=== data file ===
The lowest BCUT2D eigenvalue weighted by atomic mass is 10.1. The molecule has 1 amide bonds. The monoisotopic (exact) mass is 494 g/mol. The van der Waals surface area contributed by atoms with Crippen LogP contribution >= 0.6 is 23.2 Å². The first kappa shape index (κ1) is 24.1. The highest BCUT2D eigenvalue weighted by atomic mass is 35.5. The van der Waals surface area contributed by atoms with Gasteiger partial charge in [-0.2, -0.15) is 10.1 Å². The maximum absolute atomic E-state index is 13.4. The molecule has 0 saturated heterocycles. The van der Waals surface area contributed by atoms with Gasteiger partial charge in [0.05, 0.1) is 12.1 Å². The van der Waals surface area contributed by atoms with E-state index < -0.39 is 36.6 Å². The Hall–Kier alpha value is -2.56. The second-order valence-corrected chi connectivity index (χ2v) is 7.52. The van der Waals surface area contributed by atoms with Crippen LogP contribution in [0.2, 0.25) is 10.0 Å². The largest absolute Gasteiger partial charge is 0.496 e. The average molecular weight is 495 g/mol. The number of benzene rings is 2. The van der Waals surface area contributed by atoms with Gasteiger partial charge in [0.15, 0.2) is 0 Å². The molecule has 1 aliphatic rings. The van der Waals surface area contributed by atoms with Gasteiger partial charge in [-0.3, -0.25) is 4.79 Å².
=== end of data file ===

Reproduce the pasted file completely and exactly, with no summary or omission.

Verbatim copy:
The lowest BCUT2D eigenvalue weighted by atomic mass is 10.1. The molecule has 1 amide bonds. The monoisotopic (exact) mass is 494 g/mol. The van der Waals surface area contributed by atoms with Crippen LogP contribution >= 0.6 is 23.2 Å². The first kappa shape index (κ1) is 24.1. The highest BCUT2D eigenvalue weighted by atomic mass is 35.5. The van der Waals surface area contributed by atoms with Gasteiger partial charge in [-0.2, -0.15) is 10.1 Å². The maximum absolute atomic E-state index is 13.4. The molecule has 0 saturated heterocycles. The van der Waals surface area contributed by atoms with Gasteiger partial charge in [0.05, 0.1) is 12.1 Å². The van der Waals surface area contributed by atoms with E-state index < -0.39 is 36.6 Å². The Hall–Kier alpha value is -2.56. The second-order valence-corrected chi connectivity index (χ2v) is 7.52. The van der Waals surface area contributed by atoms with Crippen LogP contribution in [0.2, 0.25) is 10.0 Å². The largest absolute Gasteiger partial charge is 0.496 e. The average molecular weight is 495 g/mol. The number of benzene rings is 2. The van der Waals surface area contributed by atoms with Gasteiger partial charge in [0.15, 0.2) is 0 Å². The molecule has 1 aliphatic rings. The van der Waals surface area contributed by atoms with Gasteiger partial charge in [-0.3, -0.25) is 4.79 Å².